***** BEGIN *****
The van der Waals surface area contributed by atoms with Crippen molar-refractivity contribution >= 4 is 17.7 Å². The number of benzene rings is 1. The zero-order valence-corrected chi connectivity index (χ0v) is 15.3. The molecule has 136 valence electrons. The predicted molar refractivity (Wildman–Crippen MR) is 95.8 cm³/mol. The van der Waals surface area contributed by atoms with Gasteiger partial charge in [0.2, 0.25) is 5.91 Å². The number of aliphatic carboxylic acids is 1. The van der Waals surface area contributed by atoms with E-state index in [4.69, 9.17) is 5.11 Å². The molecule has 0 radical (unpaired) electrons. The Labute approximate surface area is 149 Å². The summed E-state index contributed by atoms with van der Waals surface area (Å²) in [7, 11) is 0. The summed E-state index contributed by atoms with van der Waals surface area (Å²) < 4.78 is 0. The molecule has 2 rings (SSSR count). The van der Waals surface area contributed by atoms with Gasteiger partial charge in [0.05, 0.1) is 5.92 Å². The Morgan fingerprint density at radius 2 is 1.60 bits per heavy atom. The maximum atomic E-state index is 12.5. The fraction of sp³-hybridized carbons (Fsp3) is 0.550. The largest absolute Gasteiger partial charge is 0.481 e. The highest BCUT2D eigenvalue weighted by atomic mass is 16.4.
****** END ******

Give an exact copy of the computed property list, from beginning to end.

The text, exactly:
The van der Waals surface area contributed by atoms with Crippen molar-refractivity contribution >= 4 is 17.7 Å². The number of benzene rings is 1. The zero-order valence-corrected chi connectivity index (χ0v) is 15.3. The molecule has 136 valence electrons. The predicted molar refractivity (Wildman–Crippen MR) is 95.8 cm³/mol. The van der Waals surface area contributed by atoms with Gasteiger partial charge in [0.2, 0.25) is 5.91 Å². The number of aliphatic carboxylic acids is 1. The van der Waals surface area contributed by atoms with E-state index in [4.69, 9.17) is 5.11 Å². The molecule has 0 radical (unpaired) electrons. The Labute approximate surface area is 149 Å². The summed E-state index contributed by atoms with van der Waals surface area (Å²) in [7, 11) is 0. The summed E-state index contributed by atoms with van der Waals surface area (Å²) < 4.78 is 0. The molecule has 2 rings (SSSR count). The van der Waals surface area contributed by atoms with Gasteiger partial charge in [0.05, 0.1) is 5.92 Å². The Morgan fingerprint density at radius 2 is 1.60 bits per heavy atom. The maximum atomic E-state index is 12.5. The fraction of sp³-hybridized carbons (Fsp3) is 0.550. The largest absolute Gasteiger partial charge is 0.481 e. The highest BCUT2D eigenvalue weighted by atomic mass is 16.4.